I propose an amendment to the Order of Business because I would like the Minister, Deputy Naughten, to come to the House. If he cannot come in himself, he can send in the report about community banking which involved, whether it argued for or against it, an argument for the Sparkassen German bank and Kiwibank. I am a great believer in community banking and not capitulating to the pillar banks. The latter have people earning €30,000 to €70,000 unable to save €50,000 to get a room to live in, let alone a house. They are on every campus in Ireland, costing postgraduates fortunes to study, and putting up their interest rates when they qualify. I could start on the banks and would probably have to have medication because of their behaviour. There is capitulation to the pillar banks. I am not afraid of them and do not think we should be afraid of them. We saw it rejuvenating itself with Mr. Drumm, who was not part of a high street bank but who was certainly part of the actions of the bank that led to many people looking at the USC on top of everything they earn. I would like to propose an amendment to the Order of Business, which I think will be seconded by Senator Wilson.
With regard to Committee Stage of the Judicial Appointments Commission Bill, Senator Bacik is correct and I would like to know what has happened to it. We were all speaking in generalities last week because we did not know what the Government's amendments were or what our own would be, although I know Senator Bacik had loads and I had plenty myself. I would like to find out about that.
With regard to cycling and cars on footpaths, the Minister needs to look at the fact that we cannot walk on our footpaths because cars are now taking precedence over pedestrians.
They are not only half parked, they are entirely parked up on paths. I would start with the walkers, people who may be disabled or in wheelchairs or the blind, who cannot walk in their own city because of the abuse of cars. That is my amendment to the Order of Business. Members should not think I will take "No" for an answer. I would like the Senators to stay with me on this. Where is this report? Why can I not see it? It was presented at Cabinet and I would like to have a look at it. If the Minister cannot come in and organise it, I will take a copy of it, read it and make up my mind, but it has to be done.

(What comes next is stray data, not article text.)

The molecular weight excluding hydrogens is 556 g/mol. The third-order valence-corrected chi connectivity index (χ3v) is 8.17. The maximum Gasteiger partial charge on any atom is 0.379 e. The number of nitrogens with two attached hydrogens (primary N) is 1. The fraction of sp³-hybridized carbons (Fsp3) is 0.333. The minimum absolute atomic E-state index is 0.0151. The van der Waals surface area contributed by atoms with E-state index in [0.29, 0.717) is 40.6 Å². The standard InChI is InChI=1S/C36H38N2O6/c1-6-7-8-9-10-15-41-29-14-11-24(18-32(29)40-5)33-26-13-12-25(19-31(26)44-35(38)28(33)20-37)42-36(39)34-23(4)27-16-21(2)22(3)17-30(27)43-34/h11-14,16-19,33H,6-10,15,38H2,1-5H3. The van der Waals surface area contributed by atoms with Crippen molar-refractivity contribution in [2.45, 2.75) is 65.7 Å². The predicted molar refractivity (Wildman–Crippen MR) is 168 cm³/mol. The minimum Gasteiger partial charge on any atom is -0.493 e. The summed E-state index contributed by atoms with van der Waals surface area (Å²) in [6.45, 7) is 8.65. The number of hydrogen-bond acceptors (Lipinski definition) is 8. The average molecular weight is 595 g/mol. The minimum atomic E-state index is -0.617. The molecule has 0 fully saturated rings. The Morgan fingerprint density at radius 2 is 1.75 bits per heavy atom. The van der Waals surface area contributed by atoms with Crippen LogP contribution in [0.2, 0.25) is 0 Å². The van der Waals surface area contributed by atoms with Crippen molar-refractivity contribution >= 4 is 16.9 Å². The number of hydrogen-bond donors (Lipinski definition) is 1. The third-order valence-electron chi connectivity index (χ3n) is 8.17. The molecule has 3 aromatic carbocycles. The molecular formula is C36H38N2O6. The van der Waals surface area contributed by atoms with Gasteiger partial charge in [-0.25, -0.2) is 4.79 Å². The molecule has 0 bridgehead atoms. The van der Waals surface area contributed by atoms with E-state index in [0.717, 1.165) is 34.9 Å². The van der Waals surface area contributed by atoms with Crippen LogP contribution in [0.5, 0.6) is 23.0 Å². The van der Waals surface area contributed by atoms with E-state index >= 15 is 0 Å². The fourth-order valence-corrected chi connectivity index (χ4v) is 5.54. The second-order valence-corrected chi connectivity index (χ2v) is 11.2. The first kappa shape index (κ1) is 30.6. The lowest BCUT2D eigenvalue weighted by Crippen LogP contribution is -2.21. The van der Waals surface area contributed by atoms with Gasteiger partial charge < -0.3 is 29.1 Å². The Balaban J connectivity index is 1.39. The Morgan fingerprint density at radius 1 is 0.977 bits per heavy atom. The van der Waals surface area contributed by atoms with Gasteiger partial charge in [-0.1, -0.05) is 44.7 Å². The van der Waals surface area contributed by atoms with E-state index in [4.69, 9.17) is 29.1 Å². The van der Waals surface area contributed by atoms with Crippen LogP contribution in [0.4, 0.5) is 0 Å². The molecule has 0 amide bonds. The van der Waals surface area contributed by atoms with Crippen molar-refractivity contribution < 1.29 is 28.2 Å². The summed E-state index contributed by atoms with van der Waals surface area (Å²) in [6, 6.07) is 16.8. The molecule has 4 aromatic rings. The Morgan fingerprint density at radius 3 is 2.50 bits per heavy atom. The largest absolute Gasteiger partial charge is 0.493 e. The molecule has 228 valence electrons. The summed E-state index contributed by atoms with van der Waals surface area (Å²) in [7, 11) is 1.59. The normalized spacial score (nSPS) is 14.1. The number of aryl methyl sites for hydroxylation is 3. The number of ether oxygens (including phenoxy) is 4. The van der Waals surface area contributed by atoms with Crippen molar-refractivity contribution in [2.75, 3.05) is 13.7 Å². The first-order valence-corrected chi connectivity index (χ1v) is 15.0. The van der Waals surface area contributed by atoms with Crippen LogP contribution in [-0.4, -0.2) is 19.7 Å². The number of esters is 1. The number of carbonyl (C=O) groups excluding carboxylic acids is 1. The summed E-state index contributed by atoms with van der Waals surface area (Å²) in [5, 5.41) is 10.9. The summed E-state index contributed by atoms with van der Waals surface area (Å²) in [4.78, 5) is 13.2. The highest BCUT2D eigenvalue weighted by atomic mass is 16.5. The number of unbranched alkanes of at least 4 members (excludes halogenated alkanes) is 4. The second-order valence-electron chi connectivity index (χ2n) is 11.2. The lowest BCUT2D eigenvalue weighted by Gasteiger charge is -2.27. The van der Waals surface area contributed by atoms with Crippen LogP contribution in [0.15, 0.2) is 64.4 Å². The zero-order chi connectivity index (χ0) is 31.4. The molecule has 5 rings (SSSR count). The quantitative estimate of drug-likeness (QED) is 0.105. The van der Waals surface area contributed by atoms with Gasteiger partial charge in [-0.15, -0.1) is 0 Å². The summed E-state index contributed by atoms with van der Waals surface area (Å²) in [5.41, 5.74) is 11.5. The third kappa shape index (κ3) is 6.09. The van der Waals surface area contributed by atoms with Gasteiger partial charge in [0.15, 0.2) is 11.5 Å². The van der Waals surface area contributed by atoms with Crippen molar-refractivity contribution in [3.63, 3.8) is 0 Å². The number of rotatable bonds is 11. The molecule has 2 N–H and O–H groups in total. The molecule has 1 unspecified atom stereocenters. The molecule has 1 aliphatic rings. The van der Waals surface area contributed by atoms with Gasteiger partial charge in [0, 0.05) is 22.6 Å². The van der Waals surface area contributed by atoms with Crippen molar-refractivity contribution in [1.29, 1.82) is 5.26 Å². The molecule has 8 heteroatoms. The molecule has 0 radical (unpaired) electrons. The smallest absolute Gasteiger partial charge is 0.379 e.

I support Senator O'Donnell in that regard.
I want to raise the issue of the spend on agency workers in the HSE. Last year almost €1 million per day was spent on agency workers such as locum doctors, consultants and, in particular, nurses. Of the €15 million that was put in to boost the mental health budget, from January to March of this year, €13 million of it was spent on agency staff. This means there is €2 million left and the first three months of the year are gone, and there is a projection for something like €80 million more for agency staff for the remainder of the year.
On top of that, the nursing unions have just put out a report on assaults on HSE staff. We know that fewer staff, chaotic working conditions and the use of agency staff, with the resultant lack of continuity of care, give rise to increasing assaults. Between 2008 and 2018 there were more than 10,000 serious assaults on staff, 70% of them on nursing staff. I know these nursing staff. They have had their eyes gouged out, they have lost testicles and they have lost their own physical, never mind emotional, well-being. They are languishing at home often in difficult circumstances, including marriage breakdowns, because of the impact chaotic working conditions have on them.
I do not know who would want to sign up to working like this. Recruitment and retention is abysmal. We need to address the staggering sums of money going to private agencies that are putting in locum staff who have less responsibility than permanent staff.
I would like to propose a vote of congratulations to Arlene Foster, the leader of the DUP, and also to the GAA family from Fermanagh and Donegal for the reception they gave her. It was a wonderful gesture to attend the Ulster final and it sets out an agenda that, hopefully, things are changing in Northern Ireland. That should not go unnoticed, especially given the Taoiseach's visit to east Belfast and the reception he got from the Orange Order and its supporters in east Belfast, and also the reception he got in west Belfast at the opening of Féile. In addition, in recent weeks Prince Charles and Camilla, Duchess of Cornwall, were in Cork, the so-called rebel county. This island is changing and that is very much to be welcomed. If somebody makes a gesture, I believe we should be strong enough and brave enough to stand up in this Seanad and welcome it. That is very important.
I would also like to welcome the appointment of PSNI deputy chief constable, Drew Harris, as the new Garda Commissioner. Again, this is setting a different tone for the Garda Síochána. My grandfather was among the first members of the Garda Síochána. In this House and in politics, we should challenge the Garda Síochána but we are not here to undermine its good name. I hope that, as politicians, we are balanced in how we talk about members of the Garda Síochána. They are the people who have held the line in very difficult times since the foundation of the State. I wish Drew Harris every success in the future.